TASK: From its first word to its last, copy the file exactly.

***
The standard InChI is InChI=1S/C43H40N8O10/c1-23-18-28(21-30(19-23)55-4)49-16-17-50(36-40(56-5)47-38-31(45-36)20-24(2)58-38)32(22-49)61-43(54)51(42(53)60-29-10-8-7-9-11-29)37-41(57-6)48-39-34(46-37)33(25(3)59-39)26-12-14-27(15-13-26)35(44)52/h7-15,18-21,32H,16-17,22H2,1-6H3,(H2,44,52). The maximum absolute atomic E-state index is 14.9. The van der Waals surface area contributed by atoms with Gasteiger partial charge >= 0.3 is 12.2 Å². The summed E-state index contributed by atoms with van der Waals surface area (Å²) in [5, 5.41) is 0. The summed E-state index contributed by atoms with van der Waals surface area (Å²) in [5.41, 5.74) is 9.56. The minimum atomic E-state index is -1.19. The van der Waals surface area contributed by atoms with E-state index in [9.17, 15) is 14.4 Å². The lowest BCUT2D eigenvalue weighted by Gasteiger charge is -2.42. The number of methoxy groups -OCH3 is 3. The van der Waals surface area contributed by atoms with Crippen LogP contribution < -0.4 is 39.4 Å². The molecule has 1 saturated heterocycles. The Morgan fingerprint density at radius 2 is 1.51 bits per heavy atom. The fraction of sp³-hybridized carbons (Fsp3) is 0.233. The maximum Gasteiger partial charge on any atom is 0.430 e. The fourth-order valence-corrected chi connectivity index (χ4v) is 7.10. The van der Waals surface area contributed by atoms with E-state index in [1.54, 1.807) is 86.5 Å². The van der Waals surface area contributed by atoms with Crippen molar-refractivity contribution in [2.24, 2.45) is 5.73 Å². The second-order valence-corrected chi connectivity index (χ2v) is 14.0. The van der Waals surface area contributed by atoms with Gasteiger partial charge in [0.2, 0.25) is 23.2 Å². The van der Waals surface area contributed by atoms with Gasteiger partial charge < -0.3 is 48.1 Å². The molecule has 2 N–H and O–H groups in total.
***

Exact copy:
The standard InChI is InChI=1S/C43H40N8O10/c1-23-18-28(21-30(19-23)55-4)49-16-17-50(36-40(56-5)47-38-31(45-36)20-24(2)58-38)32(22-49)61-43(54)51(42(53)60-29-10-8-7-9-11-29)37-41(57-6)48-39-34(46-37)33(25(3)59-39)26-12-14-27(15-13-26)35(44)52/h7-15,18-21,32H,16-17,22H2,1-6H3,(H2,44,52). The maximum absolute atomic E-state index is 14.9. The van der Waals surface area contributed by atoms with Gasteiger partial charge >= 0.3 is 12.2 Å². The summed E-state index contributed by atoms with van der Waals surface area (Å²) in [5, 5.41) is 0. The summed E-state index contributed by atoms with van der Waals surface area (Å²) in [5.41, 5.74) is 9.56. The minimum atomic E-state index is -1.19. The van der Waals surface area contributed by atoms with E-state index in [9.17, 15) is 14.4 Å². The lowest BCUT2D eigenvalue weighted by Gasteiger charge is -2.42. The number of methoxy groups -OCH3 is 3. The van der Waals surface area contributed by atoms with Crippen LogP contribution < -0.4 is 39.4 Å². The molecule has 1 saturated heterocycles. The Morgan fingerprint density at radius 2 is 1.51 bits per heavy atom. The fraction of sp³-hybridized carbons (Fsp3) is 0.233. The maximum Gasteiger partial charge on any atom is 0.430 e. The fourth-order valence-corrected chi connectivity index (χ4v) is 7.10. The van der Waals surface area contributed by atoms with E-state index in [1.54, 1.807) is 86.5 Å². The van der Waals surface area contributed by atoms with Crippen molar-refractivity contribution in [2.24, 2.45) is 5.73 Å². The second-order valence-corrected chi connectivity index (χ2v) is 14.0. The van der Waals surface area contributed by atoms with Gasteiger partial charge in [0.2, 0.25) is 23.2 Å². The van der Waals surface area contributed by atoms with Gasteiger partial charge < -0.3 is 48.1 Å². The molecule has 2 N–H and O–H groups in total.